Prints (Forensic Science)
Prints from bare feet found at crime scenes can be as telling as fingerprints, but in the United States such prints are less often employed than fingerprints because most people involved in crimes commonly wear some sort of covering—shoes or at least socks—on their feet. Where bare footprints or toe prints are available, they can be as valuable forensically as fingerprints because such prints contain the same ridges and valleys that characterize fingerprints and are as unique to each individual as fingerprints are.
Although bare footprints, toe prints, and palm prints are available less frequently at crime scenes than fingerprints, they can be invaluable to investigators of crimes. Even footprints left by people wearing shoes or socks can be telling in several ways. By measuring the length of a footprint, for example, a forensic anthropologist can arrive at an approximation of the height of the person who left it, because the length of a person’s footprint represents roughly 15 percent of that person’s height.
Palm prints are more frequently available than sole prints and, like fingerprints, the palm prints of each individual are unique. When palm prints are found at crime scenes, the corresponding fingerprints are often present as well.
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Fingerprints (Forensic Science)
Fingerprint analysis is by far the most common way in which law-enforcement investigators connect particular persons with crime scenes. The technology used to accomplish such analysis has advanced considerably through the years, but the basic elements remain the same. Fingerprint analysts compare certain characteristics visible in the prints collected from crime scenes with the characteristics in prints from known sources to identify the persons who left the crime scene prints.
The basic patterns seen in all fingerprints on record fall into one of three major categories: loop, whorl, or arch. The most common pattern is the loop, which is found in between 60 and 65 percent of all humans. The second most common is the whorl, found in 30 to 35 percent of all people. Approximately 5 percent of people have fingerprints with arches, and a very small percentage have a combination of the three patterns. Primates other than humans also have fingerprints and toe prints that are unique to each individual. Even identical twins have fingerprints different from those of their counterparts, although twins’ prints are often quite similar.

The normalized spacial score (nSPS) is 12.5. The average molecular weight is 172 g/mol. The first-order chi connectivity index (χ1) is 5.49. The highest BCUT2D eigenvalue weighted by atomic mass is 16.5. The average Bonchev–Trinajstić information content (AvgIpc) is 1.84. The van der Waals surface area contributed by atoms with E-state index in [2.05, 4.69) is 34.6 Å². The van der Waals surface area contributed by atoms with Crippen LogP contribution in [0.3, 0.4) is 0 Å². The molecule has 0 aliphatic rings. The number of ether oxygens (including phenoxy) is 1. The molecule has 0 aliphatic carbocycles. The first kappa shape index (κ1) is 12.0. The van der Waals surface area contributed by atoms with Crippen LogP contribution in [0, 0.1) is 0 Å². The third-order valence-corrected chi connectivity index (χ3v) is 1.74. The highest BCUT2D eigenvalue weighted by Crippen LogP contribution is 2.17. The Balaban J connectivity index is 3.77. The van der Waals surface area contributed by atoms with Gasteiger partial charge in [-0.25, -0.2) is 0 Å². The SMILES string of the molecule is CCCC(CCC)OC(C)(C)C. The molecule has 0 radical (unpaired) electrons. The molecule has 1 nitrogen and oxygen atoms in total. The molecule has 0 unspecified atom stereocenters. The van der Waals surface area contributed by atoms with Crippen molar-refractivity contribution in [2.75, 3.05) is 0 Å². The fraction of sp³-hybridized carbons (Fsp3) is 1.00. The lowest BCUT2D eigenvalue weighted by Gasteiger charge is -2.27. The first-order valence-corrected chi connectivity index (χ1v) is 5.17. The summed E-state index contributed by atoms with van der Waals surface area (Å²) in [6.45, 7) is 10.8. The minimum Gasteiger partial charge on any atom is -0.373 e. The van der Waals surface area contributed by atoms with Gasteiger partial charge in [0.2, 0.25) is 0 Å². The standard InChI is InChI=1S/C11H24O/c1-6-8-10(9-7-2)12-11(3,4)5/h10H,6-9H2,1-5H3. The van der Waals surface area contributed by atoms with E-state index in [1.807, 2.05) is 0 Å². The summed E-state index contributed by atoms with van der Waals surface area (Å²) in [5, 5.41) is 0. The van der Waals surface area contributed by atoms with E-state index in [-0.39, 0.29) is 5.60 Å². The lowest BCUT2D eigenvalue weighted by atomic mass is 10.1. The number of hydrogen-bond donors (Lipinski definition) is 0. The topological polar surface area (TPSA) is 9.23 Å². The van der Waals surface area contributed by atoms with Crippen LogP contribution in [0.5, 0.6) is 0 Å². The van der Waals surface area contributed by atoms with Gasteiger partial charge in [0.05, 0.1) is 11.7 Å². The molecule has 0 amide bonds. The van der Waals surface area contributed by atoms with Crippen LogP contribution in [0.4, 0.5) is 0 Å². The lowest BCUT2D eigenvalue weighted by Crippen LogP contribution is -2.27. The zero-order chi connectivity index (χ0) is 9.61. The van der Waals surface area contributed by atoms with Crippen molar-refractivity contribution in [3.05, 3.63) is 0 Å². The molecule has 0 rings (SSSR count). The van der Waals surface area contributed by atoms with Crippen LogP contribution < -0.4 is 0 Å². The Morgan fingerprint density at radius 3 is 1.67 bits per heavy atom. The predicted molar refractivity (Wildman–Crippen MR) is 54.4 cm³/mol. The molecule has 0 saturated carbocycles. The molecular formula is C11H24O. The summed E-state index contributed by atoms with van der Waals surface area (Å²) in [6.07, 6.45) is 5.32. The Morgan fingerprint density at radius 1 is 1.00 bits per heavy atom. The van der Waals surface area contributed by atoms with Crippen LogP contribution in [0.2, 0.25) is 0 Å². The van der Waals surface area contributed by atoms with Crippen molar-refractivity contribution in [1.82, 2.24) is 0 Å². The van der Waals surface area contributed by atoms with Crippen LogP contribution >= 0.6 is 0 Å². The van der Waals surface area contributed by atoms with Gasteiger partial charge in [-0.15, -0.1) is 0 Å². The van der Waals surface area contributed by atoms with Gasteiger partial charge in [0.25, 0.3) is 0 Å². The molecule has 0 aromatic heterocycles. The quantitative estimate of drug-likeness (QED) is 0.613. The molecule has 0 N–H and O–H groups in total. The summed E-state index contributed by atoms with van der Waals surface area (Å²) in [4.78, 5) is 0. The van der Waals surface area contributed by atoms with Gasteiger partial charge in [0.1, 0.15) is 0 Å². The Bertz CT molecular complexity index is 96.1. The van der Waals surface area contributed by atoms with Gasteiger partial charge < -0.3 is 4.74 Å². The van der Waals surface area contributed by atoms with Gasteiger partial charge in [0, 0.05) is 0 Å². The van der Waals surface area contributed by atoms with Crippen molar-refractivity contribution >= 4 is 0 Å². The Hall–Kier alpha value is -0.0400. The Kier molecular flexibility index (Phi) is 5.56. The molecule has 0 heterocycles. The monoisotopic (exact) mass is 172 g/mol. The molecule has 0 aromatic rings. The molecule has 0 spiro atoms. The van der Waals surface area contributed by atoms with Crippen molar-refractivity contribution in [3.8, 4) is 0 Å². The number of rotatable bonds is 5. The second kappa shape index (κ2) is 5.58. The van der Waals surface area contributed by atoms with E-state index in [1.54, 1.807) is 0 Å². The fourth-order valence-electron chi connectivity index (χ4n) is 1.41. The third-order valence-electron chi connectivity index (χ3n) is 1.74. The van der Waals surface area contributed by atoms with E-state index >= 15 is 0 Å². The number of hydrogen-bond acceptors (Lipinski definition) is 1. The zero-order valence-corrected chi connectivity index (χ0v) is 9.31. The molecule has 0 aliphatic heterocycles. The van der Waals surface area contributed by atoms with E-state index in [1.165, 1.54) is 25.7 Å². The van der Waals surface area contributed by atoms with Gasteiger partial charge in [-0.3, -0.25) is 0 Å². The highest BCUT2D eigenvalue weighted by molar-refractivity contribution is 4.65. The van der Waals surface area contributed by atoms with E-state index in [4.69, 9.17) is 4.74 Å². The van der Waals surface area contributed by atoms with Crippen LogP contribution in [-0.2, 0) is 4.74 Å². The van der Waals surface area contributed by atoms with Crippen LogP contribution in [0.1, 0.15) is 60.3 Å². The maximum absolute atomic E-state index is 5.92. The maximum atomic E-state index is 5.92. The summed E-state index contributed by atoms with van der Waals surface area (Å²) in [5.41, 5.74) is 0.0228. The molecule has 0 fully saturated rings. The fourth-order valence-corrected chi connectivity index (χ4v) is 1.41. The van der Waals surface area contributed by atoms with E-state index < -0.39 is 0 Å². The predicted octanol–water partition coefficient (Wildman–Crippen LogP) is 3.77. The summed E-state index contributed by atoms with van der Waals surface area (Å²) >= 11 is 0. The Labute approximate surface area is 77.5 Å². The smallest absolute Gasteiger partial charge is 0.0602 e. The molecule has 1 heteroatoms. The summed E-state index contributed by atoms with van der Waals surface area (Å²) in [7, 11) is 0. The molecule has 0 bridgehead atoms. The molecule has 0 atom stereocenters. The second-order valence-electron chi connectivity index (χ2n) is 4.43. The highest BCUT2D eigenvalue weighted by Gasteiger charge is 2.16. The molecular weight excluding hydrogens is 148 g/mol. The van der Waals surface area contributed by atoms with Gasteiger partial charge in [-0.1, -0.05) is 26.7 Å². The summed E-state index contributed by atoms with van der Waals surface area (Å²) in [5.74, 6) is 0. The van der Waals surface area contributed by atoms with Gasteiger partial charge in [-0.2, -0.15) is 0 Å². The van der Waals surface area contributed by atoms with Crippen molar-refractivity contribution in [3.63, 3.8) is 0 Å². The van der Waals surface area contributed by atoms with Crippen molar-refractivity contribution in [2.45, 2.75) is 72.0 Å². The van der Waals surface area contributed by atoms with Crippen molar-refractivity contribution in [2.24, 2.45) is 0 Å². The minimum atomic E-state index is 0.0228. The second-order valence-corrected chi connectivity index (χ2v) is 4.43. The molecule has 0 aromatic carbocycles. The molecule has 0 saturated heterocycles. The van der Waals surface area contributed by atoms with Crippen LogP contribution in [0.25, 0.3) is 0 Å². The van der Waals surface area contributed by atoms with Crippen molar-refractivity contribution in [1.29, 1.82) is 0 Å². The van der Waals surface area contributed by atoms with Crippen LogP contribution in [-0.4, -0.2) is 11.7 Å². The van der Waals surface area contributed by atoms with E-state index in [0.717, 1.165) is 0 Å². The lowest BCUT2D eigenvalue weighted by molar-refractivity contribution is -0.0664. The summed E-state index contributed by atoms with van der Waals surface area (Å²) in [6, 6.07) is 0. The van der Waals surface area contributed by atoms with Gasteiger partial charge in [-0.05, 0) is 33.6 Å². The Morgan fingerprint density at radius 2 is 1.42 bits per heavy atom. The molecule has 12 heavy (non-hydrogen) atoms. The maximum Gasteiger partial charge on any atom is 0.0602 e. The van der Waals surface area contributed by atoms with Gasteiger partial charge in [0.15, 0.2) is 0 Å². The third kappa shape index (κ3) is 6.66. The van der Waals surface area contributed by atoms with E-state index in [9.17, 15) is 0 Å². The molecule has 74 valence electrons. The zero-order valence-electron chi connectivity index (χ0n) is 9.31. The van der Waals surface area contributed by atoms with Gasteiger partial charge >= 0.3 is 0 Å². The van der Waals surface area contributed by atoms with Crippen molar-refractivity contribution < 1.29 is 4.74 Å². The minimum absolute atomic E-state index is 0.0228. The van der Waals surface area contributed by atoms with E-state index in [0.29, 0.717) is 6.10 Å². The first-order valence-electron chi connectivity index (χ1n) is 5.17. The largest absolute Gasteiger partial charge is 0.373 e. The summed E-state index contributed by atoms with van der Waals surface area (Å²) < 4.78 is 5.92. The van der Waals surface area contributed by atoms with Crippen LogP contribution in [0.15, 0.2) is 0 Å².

The statistical probability that any two persons’ fingerprints will be exactly alike is virtually zero. No two sets of fingerprints have ever been found to be identical, and fingerprint identification is considered valid in courts of law almost universally.
Even when a person’s fingerprints...
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Classes of Prints (Forensic Science)
The fingerprints, palm prints, and bare footprints collected by forensic scientists fall into three classes: latent, visible, and plastic. Latent prints are those that are made when a hand or bare foot touches any surface, leaving behind a small amount of oily residue. Such prints are not necessarily immediately visible to the human eye, but forensic scientists can enhance their visibility by using a small brush to dust the surface with a powder specifically designed to highlight the ridges and valleys of these prints. After the prints are clearly visible, they are physically lifted from the surface with sterile transparent tape and transferred to special cards for transport to the laboratory for analysis. It is essential that crime scene investigators lift latent prints as quickly as they can, because the residue left behind on surfaces by hands and feet is mostly water and can evaporate very rapidly.
The visible prints found at crime scenes are usually made in some liquid or greasy medium, such as blood or oil. These prints can be seen without magnification. Plastic prints are those that are recovered from malleable materials, such as unfired clay or pastry dough. Both of these types of prints are photographed, and the photographs are transferred to print cards.